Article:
Lehner, Ulrich L.
Monastic Prisons and Torture Chambers:
Crime and Punishment in Central European Monasteries, 1600–1800.
Cascade Books, an Imprint of Wipf and Stock Publishers.
2013. Kindle Edition.
This book may not be for everyone, but after mulling it over for a time, I have decided to go on record thanking the author for having taken the risk of treating such a delicate topic.
Most of us, if we know anything at all about the topic, we know it from St. John of the Cross, imprisoned by his confreres. Lehner's book puts a much larger phenomenon in a broader context and helps one to understand better at least two matters at issue during the two hundred year period he examines and perhaps also for a couple centuries prior and since.
There seems to be a direct correlation between the criteria used by religious authorities for admitting candidates to the consecrated life and the frequency in their ranks of the moral turpitude, mental illness and serious crimes which led superiors to apply harsh punishments. During the two hundred year period examined, prisons were kept and punishments meted out often despite the objections of the secular authorities who sought to establish their primacy, even over monasteries and convents, in matters of criminal justice.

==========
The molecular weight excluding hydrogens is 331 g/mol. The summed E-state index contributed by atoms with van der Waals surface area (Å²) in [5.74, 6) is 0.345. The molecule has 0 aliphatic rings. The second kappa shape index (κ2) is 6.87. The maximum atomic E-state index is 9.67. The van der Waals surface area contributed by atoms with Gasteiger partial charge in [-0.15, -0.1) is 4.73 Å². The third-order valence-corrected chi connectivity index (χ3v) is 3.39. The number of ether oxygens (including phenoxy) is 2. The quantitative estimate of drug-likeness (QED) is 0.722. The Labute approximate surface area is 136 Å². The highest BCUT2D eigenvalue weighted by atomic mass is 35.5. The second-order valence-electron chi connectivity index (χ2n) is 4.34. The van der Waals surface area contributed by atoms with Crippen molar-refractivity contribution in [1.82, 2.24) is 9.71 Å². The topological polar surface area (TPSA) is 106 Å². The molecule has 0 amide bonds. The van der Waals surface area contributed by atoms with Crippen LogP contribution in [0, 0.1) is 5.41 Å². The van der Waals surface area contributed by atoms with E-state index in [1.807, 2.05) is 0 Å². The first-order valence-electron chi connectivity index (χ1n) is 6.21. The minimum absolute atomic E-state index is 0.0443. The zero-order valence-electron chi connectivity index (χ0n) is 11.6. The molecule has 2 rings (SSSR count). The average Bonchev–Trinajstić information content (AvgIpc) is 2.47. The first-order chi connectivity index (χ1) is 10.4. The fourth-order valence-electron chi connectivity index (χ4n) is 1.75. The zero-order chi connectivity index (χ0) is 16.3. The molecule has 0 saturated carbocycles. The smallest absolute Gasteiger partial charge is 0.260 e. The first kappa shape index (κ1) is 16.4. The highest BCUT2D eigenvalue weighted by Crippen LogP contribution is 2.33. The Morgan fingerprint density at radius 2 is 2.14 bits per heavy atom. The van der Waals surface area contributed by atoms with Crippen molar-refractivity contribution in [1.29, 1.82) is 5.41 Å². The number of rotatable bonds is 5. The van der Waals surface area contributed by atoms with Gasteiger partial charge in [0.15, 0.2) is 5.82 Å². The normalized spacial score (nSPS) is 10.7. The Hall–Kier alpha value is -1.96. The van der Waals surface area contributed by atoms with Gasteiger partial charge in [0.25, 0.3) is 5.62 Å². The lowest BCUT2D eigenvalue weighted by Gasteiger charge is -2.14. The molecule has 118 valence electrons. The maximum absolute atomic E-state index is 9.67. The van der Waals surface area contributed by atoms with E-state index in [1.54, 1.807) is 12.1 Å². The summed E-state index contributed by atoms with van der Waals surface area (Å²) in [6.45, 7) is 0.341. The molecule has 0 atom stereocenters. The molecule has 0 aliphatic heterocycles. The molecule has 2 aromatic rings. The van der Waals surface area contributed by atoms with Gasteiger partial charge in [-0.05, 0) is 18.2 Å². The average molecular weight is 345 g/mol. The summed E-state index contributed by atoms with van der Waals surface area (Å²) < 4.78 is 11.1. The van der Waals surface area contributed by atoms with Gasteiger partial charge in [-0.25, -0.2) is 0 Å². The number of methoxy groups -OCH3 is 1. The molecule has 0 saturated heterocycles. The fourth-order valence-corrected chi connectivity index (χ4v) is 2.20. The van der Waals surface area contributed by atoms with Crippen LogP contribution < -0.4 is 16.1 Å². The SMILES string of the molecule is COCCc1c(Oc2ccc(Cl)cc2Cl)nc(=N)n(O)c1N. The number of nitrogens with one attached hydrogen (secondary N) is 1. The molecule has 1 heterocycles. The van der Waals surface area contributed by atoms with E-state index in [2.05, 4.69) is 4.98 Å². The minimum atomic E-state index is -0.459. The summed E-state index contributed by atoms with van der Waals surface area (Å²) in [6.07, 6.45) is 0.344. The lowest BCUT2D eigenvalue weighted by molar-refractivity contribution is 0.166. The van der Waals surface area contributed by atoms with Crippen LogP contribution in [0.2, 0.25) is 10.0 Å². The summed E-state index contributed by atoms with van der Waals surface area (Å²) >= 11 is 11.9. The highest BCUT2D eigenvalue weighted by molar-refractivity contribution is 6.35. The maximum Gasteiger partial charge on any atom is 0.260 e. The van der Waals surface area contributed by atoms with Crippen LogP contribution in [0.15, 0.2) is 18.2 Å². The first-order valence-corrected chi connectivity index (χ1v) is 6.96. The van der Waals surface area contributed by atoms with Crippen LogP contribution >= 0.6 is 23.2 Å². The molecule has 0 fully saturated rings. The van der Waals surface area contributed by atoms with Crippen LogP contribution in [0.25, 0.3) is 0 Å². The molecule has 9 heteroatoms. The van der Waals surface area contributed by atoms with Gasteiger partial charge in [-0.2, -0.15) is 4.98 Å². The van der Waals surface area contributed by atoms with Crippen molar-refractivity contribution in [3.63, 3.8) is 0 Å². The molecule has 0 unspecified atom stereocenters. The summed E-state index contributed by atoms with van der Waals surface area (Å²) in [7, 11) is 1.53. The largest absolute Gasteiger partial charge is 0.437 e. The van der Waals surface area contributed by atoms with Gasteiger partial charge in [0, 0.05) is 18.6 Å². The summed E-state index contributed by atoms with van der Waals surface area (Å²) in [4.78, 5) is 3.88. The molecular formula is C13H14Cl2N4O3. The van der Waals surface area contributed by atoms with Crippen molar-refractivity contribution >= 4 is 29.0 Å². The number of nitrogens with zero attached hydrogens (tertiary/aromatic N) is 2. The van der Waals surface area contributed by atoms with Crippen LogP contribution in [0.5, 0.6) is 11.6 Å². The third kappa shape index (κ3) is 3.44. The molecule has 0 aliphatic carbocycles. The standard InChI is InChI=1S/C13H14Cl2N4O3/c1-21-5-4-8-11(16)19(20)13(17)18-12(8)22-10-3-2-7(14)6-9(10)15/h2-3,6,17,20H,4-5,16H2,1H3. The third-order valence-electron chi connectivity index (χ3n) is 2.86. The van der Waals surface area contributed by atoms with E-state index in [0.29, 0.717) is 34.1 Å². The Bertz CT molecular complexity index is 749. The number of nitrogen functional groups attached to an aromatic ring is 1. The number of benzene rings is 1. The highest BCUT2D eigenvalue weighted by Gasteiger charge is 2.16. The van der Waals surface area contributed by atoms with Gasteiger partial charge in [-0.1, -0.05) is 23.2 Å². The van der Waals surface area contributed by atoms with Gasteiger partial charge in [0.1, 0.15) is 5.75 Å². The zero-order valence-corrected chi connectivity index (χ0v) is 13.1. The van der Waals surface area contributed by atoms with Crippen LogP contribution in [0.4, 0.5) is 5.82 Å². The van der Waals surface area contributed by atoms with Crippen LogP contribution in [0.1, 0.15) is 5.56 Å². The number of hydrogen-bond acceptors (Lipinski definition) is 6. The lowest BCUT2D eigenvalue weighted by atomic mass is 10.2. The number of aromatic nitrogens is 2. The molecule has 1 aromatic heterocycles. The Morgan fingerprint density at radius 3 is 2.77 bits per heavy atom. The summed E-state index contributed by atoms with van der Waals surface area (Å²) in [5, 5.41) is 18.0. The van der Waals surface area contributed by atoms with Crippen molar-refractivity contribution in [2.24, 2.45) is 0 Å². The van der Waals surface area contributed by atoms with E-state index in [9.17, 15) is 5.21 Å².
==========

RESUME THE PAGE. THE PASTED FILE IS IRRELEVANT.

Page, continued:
Lehner's work helped me sort out another book I have read: Damian, Peter. "The Book of Gomorrah and St. Peter Damian's Struggle Against Ecclesiastical Corruption." Ite ad Thomam Books and Media. 2015. Kindle Edition. Damian wrote six centuries earlier than the period studied, but with the help of Lehner's observations about the lack of rigor in the acceptance of candidates into religion helps to explain the moral turpitude which the saint sought to convince to Pope to combat more energetically.
In our day, while the first point of Lehner's analysis might hold in terms of the frequency of genuine debility among clerics and religious being attributable to laxity in the application of admissions requirements, it would seem that the second criterion must be considered in the obverse sense. The scandal of recent decades would seem to arise from the unwillingness of bishops and superiors to deal with crimes. In the period discussed in Lehner's treatise there was an eagerness to punish one's own and not admit the interference of the secular arm, whereas today the religious authorities can seem want to face the reality of crime within the walls of the cloister. In a sense, the reference to corruption in the title of the Peter Damian book would suggest parallels between the approach of superiors in the 11th Century to those of the 21st (a certain reticence to intervene even in matters of crime).
We pray that justice might be done and that superiors would assume responsibility for past negligence, resorting when so called for to those in contemporary society entrusted with the duty of keeping the peace and protecting the innocent.